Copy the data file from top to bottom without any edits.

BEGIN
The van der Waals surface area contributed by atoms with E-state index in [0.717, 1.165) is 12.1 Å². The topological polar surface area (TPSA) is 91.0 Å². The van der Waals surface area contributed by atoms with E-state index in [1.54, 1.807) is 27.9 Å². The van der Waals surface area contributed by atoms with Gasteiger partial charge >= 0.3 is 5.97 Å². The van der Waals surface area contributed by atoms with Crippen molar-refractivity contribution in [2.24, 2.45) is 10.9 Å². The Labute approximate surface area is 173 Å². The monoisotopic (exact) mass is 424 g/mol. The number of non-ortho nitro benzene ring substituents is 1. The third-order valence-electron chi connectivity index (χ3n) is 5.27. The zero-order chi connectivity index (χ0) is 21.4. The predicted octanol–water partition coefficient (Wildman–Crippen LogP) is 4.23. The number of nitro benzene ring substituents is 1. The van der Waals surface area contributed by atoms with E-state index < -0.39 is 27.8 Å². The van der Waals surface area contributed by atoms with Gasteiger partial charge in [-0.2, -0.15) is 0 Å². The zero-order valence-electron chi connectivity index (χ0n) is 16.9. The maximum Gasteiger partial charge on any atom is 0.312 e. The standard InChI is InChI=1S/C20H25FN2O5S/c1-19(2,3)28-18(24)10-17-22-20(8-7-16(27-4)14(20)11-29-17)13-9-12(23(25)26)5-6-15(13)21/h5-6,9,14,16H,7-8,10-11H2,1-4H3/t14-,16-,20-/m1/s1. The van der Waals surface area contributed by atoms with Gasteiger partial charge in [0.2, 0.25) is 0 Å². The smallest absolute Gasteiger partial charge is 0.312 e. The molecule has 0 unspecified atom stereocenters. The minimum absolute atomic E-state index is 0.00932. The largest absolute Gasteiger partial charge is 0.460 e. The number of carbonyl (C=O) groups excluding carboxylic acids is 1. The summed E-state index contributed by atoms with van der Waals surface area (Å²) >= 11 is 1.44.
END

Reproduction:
The van der Waals surface area contributed by atoms with E-state index in [0.717, 1.165) is 12.1 Å². The topological polar surface area (TPSA) is 91.0 Å². The van der Waals surface area contributed by atoms with E-state index in [1.54, 1.807) is 27.9 Å². The van der Waals surface area contributed by atoms with Gasteiger partial charge >= 0.3 is 5.97 Å². The van der Waals surface area contributed by atoms with Crippen molar-refractivity contribution in [2.24, 2.45) is 10.9 Å². The Labute approximate surface area is 173 Å². The monoisotopic (exact) mass is 424 g/mol. The number of non-ortho nitro benzene ring substituents is 1. The third-order valence-electron chi connectivity index (χ3n) is 5.27. The zero-order chi connectivity index (χ0) is 21.4. The predicted octanol–water partition coefficient (Wildman–Crippen LogP) is 4.23. The number of nitro benzene ring substituents is 1. The van der Waals surface area contributed by atoms with E-state index < -0.39 is 27.8 Å². The van der Waals surface area contributed by atoms with Gasteiger partial charge in [-0.2, -0.15) is 0 Å². The zero-order valence-electron chi connectivity index (χ0n) is 16.9. The maximum Gasteiger partial charge on any atom is 0.312 e. The standard InChI is InChI=1S/C20H25FN2O5S/c1-19(2,3)28-18(24)10-17-22-20(8-7-16(27-4)14(20)11-29-17)13-9-12(23(25)26)5-6-15(13)21/h5-6,9,14,16H,7-8,10-11H2,1-4H3/t14-,16-,20-/m1/s1. The van der Waals surface area contributed by atoms with Gasteiger partial charge in [0.2, 0.25) is 0 Å². The smallest absolute Gasteiger partial charge is 0.312 e. The molecule has 0 unspecified atom stereocenters. The minimum absolute atomic E-state index is 0.00932. The largest absolute Gasteiger partial charge is 0.460 e. The number of carbonyl (C=O) groups excluding carboxylic acids is 1. The summed E-state index contributed by atoms with van der Waals surface area (Å²) >= 11 is 1.44.